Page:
Stanford Iranian Studies Program
November 19, 2020
In 1901 William Knox D’Arcy, a British citizen, obtained a sixty-year concession to exploit Iran’s potential oil resources. Six years later, in 1907, the arduous exploration efforts paid off and oil was discovered. Within two years, the Anglo-Persian Oil Company was established (later Anglo-Iranian Oil Company, and subsequently British Petroleum) to produce and bring the oil to world markets. Disagreements arose soon about the method of calculating, and the level of, royalties payable to the Iranian Government. Repeated efforts failed to clarify and retrofit the concession to the satisfaction of both sides.
Then in 1932, Iran unilaterally canceled the concession, resulting in a stand-off between Iran and Great Britain at the League of Nations and the Permanent Court of Justice. A new agreement was reached in 1933 that addressed many of Iran's demands while extending the concession for another sixty years, the latter leading many to criticize the deal and using it as an important pretext for the 1951 nationalization. What this agreement did or did not entail is essential for understanding the events that later shaped a critical turning point in Iran’s history. This session will delve into Iran’s risk and reward trade-offs in light of Iran’s bargaining power at the time, and within the prevailing global and domestic economic conditions and the structure of the oil industry.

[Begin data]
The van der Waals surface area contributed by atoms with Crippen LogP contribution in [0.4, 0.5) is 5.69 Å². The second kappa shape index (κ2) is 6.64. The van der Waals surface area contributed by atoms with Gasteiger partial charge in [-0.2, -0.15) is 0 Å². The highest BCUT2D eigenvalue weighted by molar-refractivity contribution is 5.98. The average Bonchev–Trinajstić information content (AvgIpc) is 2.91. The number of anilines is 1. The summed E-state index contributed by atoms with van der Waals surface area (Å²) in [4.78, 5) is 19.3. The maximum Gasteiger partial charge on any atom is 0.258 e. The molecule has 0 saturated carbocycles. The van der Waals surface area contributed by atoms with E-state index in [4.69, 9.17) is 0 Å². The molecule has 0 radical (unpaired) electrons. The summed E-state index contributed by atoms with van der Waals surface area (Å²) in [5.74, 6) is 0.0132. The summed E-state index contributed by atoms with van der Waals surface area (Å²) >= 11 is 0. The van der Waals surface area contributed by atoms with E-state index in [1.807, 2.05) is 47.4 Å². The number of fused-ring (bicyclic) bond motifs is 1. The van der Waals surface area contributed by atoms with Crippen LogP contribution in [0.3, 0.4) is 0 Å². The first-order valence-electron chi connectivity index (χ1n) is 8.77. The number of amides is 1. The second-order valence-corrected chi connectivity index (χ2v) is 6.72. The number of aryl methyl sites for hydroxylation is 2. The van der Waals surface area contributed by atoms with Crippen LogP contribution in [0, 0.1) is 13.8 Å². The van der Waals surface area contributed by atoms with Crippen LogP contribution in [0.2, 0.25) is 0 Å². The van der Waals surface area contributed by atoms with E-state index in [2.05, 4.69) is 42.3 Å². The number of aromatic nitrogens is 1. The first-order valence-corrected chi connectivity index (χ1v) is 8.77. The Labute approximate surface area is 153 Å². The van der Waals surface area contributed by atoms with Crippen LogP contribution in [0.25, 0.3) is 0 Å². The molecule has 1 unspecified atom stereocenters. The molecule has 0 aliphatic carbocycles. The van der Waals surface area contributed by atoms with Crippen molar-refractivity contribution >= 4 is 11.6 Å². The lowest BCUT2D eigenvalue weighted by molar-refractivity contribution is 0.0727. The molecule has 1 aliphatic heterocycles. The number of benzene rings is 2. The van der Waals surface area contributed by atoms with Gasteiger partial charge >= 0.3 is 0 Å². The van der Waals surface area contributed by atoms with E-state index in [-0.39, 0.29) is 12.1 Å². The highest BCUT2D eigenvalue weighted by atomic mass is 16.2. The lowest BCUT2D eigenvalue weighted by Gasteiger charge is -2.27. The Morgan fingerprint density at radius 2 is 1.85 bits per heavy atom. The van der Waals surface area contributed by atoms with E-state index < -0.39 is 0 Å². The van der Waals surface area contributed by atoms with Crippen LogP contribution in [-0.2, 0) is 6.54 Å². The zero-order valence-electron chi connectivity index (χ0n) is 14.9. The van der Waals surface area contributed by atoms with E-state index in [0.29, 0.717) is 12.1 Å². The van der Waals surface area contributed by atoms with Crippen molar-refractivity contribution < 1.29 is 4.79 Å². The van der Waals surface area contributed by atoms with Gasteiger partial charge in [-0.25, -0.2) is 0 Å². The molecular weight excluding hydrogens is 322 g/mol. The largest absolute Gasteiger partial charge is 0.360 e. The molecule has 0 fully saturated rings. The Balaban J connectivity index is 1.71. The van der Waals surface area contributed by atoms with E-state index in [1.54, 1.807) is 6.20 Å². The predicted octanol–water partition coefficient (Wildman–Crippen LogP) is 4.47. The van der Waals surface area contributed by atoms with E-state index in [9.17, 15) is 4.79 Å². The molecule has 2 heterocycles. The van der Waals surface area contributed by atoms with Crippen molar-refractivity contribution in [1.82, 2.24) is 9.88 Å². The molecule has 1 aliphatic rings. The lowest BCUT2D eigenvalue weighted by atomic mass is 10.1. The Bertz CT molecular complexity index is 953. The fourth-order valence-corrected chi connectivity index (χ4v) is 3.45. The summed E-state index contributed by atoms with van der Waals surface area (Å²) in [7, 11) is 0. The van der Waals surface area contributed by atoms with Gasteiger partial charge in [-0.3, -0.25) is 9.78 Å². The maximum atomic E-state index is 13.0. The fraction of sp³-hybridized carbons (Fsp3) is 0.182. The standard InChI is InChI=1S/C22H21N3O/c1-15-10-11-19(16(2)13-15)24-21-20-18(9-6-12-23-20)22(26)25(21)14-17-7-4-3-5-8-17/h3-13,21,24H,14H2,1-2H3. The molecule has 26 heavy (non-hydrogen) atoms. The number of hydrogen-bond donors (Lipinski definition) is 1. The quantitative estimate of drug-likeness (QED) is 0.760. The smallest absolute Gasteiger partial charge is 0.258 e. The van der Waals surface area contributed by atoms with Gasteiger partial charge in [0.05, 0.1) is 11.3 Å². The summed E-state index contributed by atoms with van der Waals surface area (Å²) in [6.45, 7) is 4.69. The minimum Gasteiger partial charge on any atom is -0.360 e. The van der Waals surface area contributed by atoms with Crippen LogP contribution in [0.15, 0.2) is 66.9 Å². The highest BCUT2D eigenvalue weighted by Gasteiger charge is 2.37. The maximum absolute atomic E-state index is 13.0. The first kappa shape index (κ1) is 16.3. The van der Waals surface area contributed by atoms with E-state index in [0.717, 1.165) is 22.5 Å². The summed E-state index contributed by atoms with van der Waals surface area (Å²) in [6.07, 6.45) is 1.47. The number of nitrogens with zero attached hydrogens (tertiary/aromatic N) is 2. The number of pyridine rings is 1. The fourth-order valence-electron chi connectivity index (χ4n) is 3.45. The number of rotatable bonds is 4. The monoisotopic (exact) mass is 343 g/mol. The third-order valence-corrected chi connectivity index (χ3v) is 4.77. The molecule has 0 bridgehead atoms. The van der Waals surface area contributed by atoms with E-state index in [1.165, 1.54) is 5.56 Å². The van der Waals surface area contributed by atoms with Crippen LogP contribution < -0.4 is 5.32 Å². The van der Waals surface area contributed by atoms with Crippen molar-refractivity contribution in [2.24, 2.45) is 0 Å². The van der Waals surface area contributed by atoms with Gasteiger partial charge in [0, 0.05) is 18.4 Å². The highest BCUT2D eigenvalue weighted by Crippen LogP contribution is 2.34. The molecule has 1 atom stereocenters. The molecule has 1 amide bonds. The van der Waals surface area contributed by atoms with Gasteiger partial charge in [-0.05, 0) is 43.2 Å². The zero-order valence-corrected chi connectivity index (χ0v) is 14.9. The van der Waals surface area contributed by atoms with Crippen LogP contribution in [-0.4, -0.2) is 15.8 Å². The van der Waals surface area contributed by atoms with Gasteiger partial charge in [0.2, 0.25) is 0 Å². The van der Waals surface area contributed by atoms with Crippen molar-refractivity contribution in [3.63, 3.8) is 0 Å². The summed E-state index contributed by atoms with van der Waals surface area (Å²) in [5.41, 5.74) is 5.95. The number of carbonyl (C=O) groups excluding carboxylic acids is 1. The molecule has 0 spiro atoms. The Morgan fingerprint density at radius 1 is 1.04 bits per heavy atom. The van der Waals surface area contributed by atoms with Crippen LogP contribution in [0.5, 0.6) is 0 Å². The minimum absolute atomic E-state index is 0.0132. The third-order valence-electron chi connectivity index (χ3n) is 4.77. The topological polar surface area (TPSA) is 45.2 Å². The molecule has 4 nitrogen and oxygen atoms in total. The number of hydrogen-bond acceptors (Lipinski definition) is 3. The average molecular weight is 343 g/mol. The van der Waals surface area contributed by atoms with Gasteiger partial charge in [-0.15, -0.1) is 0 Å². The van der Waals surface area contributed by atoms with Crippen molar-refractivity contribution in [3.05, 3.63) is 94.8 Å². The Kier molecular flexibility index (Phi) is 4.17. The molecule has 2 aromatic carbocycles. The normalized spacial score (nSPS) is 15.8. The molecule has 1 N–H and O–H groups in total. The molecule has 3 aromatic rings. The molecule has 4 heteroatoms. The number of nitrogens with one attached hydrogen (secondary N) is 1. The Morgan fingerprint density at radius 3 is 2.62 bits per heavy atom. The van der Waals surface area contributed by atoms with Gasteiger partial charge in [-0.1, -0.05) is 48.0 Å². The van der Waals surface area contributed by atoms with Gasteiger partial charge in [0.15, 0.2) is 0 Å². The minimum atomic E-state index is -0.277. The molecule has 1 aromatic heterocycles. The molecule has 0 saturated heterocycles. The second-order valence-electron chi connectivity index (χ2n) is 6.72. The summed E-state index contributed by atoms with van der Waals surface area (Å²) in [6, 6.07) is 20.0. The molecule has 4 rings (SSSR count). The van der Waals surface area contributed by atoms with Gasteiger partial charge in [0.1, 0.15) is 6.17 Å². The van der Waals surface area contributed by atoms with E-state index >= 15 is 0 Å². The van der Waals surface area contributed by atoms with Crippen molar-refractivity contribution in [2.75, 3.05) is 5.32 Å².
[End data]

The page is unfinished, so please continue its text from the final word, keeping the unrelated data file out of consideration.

Nadereh Chamlou is a former Senior Advisor of the World Bank, where she held technical, coordination, managerial, and advisory functions in diverse fields such as economic management, Corporate Governance, private sector development, financial markets, environment, and infrastructure. Her experience extends to Latin America, East Asia, Europe, and Middle East and North Africa. She has authored seminal publications and serves now on boards of several organizations promoting research, advocacy, empowerment, and innovation. She attended Georgetown University’s School of Foreign Service and Graduate School for Economics. She is the recipient of The International Alliance for Women’s 2015 “Making a Difference” global award.